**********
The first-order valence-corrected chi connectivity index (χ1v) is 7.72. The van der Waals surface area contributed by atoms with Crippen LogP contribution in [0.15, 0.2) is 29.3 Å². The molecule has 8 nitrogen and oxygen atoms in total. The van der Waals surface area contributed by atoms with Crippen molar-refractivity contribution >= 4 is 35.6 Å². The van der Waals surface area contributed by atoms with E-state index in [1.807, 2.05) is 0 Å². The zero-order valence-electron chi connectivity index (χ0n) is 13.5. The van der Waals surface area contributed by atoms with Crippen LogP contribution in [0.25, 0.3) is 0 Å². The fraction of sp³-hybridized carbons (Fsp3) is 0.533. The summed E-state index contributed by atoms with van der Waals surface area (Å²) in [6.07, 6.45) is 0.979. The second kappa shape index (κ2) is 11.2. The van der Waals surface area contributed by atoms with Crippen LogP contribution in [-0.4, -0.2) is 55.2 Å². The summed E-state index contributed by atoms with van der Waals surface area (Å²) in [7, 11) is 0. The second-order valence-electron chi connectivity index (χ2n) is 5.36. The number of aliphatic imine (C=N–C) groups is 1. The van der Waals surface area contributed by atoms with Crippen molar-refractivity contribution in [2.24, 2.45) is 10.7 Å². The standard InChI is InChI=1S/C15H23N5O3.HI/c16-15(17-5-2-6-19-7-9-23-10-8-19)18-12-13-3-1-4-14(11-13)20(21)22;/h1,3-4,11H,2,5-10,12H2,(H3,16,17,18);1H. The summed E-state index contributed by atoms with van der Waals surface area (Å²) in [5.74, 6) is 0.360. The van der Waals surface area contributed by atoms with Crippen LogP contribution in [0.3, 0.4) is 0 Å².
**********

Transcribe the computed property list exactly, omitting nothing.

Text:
The first-order valence-corrected chi connectivity index (χ1v) is 7.72. The van der Waals surface area contributed by atoms with Crippen LogP contribution in [0.15, 0.2) is 29.3 Å². The molecule has 8 nitrogen and oxygen atoms in total. The van der Waals surface area contributed by atoms with Crippen molar-refractivity contribution >= 4 is 35.6 Å². The van der Waals surface area contributed by atoms with E-state index in [1.807, 2.05) is 0 Å². The zero-order valence-electron chi connectivity index (χ0n) is 13.5. The van der Waals surface area contributed by atoms with Crippen LogP contribution in [0.25, 0.3) is 0 Å². The fraction of sp³-hybridized carbons (Fsp3) is 0.533. The summed E-state index contributed by atoms with van der Waals surface area (Å²) in [6.07, 6.45) is 0.979. The second kappa shape index (κ2) is 11.2. The van der Waals surface area contributed by atoms with Crippen LogP contribution in [-0.4, -0.2) is 55.2 Å². The summed E-state index contributed by atoms with van der Waals surface area (Å²) in [7, 11) is 0. The second-order valence-electron chi connectivity index (χ2n) is 5.36. The number of aliphatic imine (C=N–C) groups is 1. The van der Waals surface area contributed by atoms with Crippen molar-refractivity contribution in [2.24, 2.45) is 10.7 Å². The standard InChI is InChI=1S/C15H23N5O3.HI/c16-15(17-5-2-6-19-7-9-23-10-8-19)18-12-13-3-1-4-14(11-13)20(21)22;/h1,3-4,11H,2,5-10,12H2,(H3,16,17,18);1H. The summed E-state index contributed by atoms with van der Waals surface area (Å²) in [5.74, 6) is 0.360. The van der Waals surface area contributed by atoms with Crippen LogP contribution in [0.3, 0.4) is 0 Å².